“In 1938 and 1939 Glatshteyn was among the first to sense the coming disaster. In such poems as ‘A Hunger Fell Upon Us,’ ‘On The Butcher Block,’ ‘Here I Have Never Been,’ and the celebrated ‘Good Night, World’ he gave forceful expression to a sense of Jewish isolation in the face of the approaching catastrophe, although only its first signs were apparent at the time” (Harshav  2007, 204). Their translation of “A gute nakht, velt” (“Good Night, World”) brilliantly conveys its chilling rebuke to the world on the eve of the Holocaust and its renewed embrace of yiddishkayt and old-world values (Harshav  2007, 305):
Good night, wide world.
Big, stinking world.
Not you, but I, slam the gate
In my long robe,
With my flaming, yellow patch,
With my proud gait,
At my own command –
I return to the ghetto.
Glatshteyn was an acknowledged master of the Yiddish language, and a poet who was constantly experimenting. As his biography shows, he was also a celebrated essayist in the Yiddish press, a noted editor of literary journals, and, in the words of the Penguin anthology’s editors, “one of the most cosmopolitan and intellectual of Yiddish writers” (Howe, Wisse, and Shmeruk 1987, 425).
Further evidence of the range of Glatshteyn’s poetry is conveyed by these translations by Zachary Sholem Berger and the Yiddish Book Center’s own Asya Vaisman Schulman, as well as by this topical poem from the 1950s, in which Glatshteyn is highly critical of an Israeli army action in the West Bank. The challenges of translating Glatshteyn are discussed here by Barnett Zumoff.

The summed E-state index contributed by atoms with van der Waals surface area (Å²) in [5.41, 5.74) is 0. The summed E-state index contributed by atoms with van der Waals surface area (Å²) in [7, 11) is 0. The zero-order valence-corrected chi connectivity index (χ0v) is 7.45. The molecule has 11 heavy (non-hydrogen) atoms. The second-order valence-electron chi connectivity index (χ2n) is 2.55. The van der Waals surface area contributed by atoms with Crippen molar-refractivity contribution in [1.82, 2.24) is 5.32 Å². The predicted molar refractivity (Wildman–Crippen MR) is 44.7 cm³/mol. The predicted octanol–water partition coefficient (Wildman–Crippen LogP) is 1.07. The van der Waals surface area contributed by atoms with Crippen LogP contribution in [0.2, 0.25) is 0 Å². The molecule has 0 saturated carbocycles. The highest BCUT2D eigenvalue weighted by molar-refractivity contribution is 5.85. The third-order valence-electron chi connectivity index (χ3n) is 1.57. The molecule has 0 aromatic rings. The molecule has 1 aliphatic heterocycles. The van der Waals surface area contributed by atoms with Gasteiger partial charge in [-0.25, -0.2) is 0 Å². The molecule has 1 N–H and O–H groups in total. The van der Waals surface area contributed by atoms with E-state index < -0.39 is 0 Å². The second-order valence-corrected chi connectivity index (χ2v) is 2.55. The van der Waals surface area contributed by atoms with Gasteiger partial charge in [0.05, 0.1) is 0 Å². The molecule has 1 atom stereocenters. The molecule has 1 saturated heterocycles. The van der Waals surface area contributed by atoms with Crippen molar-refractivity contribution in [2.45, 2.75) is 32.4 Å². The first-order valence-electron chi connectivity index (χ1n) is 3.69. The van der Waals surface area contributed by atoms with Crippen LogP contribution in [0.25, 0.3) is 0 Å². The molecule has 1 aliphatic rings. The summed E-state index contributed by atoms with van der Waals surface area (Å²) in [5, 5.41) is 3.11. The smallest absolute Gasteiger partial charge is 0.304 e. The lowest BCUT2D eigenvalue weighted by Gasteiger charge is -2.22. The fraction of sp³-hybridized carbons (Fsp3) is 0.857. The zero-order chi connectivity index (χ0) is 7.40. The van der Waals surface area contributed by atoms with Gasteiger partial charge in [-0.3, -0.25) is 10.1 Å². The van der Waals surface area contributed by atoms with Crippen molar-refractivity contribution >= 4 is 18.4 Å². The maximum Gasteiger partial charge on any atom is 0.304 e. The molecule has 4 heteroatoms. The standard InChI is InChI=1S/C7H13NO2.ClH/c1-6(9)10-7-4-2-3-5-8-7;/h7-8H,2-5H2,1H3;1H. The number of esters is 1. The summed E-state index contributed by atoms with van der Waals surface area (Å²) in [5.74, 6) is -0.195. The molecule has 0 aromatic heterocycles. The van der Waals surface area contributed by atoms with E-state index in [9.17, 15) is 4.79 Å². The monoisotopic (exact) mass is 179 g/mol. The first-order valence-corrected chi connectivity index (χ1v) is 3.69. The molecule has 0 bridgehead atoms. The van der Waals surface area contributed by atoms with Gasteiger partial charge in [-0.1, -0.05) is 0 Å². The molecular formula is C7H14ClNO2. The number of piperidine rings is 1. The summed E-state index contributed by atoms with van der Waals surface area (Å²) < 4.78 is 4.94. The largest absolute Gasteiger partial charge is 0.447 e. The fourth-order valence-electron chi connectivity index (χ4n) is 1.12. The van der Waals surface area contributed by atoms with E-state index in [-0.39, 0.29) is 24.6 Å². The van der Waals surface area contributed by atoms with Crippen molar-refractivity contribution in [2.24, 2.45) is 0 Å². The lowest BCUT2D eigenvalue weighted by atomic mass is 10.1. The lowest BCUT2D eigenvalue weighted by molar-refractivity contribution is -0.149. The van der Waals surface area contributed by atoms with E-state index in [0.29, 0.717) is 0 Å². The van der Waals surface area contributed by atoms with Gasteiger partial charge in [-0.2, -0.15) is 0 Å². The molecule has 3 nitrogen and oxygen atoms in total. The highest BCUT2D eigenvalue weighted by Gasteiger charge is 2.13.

Glatshteyn’s poetry and prose increasingly reflected his preoccupation with Polish Jewry—its traditions, its creative heyday, and its tragic fate. In this impressive piece of historical detective work, the Polish scholar Monika Adamczyk-Garbowska uncovers fascinating details of Glatshteyn’s visit to a Polish spa town in 1934—a trip which resulted in two heavily autobiographical novels featuring a character called Yash, the author’s alter ego. A companion piece to this investigation is this article by Dara Horn in Tablet magazine.
Finally, the Yiddish Book Center’s Frances Brandt Online Library has links to a historic collection of talks, readings, and interviews by and about Glatshteyn in the postwar decades, including this wonderful clip of Glatshteyn speaking about the role of a Yiddish poet after the Holocaust.
Moyshe-Leyb, as he was known to his contemporaries, was the admired and beloved bad boy of American Yiddish verse. According to Harold Bloom: “With Moyshe-Leyb Halpern, we come to the most distinctive voice, style and stance in all of Yiddish poetry, and to a literary persona of endless, bitter nuance and complexity” (1988). Bloom estimated Halpern’s late lyrics “the most powerful poetry ever written in Yiddish.”